The third result listed is “Organizational climate: A review of theory and research by author Allan P. Jones of the Department of Psychology, University of Houston.
The seventh result listed is “Psychological climate: Dimensions and relationships of individual and aggregated work environment perceptions by author Allan P. Jones buy fluoxetine online, how much does fluoxetine cost australia, how long can i take prozac. of the Department of Psychology, University of Houston.
Clearly these were not papers by Phil Jones of the CRU on climate change.
Looking on Prall’s list of IPCC AR4 Working Group 1 Authors referenced from their Supplemental Information you see Phil Jones listed with 724 climate publications not the 6,580 that I found using their search method. A link is provided under “GS queries” for Phil Jones labeled “CLIM”, clicking on this link brings a surprising revelation, the search term is changed to “author:PD-Jones climate”. When their paper explicitly said “author:fi-lastname climate” and no mention is made of including the middle initial. It appears Prall added the middle initial arbitrarily to the authors on the list further undermining the consistency of their results. Using this search term I again searched Google Scholar,
The sixth result down is “Climate since A. D. 1500“, a 1992 book by Phil Jones not a peer-reviewed paper.
Chapter 13 from the same book is found later in the same results as a separate listing, “13 Climatic variations in the longest instrumental records“, thus counting the same book twice.
The book’s introduction is also found later in the same results “Climate since AD 1500: Introduction doxycycline dosage kennel cough doxycycline monohydrate high buy doxycycline online “, now counting the same book three times but it gets worse,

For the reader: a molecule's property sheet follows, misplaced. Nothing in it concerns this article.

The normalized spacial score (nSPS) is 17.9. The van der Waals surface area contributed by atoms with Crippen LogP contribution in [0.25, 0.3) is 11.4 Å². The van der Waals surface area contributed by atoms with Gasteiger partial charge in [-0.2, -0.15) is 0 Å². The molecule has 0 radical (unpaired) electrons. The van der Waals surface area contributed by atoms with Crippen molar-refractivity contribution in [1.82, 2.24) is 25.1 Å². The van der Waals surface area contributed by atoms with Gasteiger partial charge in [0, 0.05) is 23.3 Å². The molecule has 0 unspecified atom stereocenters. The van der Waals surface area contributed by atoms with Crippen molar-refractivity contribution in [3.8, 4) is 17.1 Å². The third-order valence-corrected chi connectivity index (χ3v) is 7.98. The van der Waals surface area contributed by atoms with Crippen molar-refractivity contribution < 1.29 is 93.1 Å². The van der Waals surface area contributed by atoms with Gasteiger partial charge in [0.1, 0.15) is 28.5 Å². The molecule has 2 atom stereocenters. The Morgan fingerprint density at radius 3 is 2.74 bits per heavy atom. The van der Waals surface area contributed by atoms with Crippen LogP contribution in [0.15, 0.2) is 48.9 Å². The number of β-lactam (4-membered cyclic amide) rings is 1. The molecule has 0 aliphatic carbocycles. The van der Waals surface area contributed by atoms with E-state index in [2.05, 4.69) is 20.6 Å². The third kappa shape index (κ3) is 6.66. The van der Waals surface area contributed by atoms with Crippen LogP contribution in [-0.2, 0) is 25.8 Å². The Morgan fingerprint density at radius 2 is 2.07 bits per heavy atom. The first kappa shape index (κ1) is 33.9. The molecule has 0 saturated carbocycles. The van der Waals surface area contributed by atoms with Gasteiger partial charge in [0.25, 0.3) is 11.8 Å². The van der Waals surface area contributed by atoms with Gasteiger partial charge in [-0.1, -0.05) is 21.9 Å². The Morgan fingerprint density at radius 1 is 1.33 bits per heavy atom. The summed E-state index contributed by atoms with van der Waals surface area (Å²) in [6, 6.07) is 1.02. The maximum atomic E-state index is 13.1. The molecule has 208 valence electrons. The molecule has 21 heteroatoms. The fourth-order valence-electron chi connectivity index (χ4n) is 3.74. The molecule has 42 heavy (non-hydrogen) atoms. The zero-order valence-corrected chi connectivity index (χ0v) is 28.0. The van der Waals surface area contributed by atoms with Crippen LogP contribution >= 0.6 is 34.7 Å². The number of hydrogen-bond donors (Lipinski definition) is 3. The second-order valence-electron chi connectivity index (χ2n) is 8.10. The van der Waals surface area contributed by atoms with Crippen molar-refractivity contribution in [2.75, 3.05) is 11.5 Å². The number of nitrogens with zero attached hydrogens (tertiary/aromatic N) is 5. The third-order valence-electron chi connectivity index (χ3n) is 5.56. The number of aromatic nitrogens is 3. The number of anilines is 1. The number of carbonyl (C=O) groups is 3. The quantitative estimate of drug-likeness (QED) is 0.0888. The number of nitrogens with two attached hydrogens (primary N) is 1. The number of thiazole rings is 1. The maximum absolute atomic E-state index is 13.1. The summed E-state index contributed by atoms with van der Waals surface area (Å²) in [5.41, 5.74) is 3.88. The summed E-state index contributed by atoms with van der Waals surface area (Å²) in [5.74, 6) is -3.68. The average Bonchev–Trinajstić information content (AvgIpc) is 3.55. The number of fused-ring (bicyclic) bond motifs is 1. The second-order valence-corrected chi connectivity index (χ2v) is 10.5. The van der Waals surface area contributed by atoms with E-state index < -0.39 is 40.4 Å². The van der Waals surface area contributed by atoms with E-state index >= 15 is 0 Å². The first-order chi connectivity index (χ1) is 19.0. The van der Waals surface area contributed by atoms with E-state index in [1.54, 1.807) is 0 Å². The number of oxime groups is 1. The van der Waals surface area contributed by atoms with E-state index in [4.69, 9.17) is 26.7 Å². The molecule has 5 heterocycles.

Citations for this book are counted over 20 times in Google Scholar, author:PD-Jones “Climate since AD 1500” further inflating the erroneous results. No mention of turning off citations is in their paper as this feature is on by default in Google Scholar and in the “CLIM” link from Prall’s page.
The climate total number of 724 for Phil Jones on Prall’s list is unverifiable using the methods outlined in their paper and appears to be made up.
It is clear they used the total number of climate publications because this is explicitly stated in their paper,
“We ranked researchers based on the total number of climate publications authored.”
However no verification of these results was done by the authors as they only mention,
“We verified, however, author identity for the four top-cited papers by each author.”
It appears they only verified the top four results for their “citation analysis” not for the total amount of results using the search word “climate” for each of the 1372 authors. As demonstrated here, without complete verification it is not possible to draw any meaningful conclusions that include erroneous results.
Conclusion: the study is worthless due to Google Scholar illiteracy and Cherry Picking.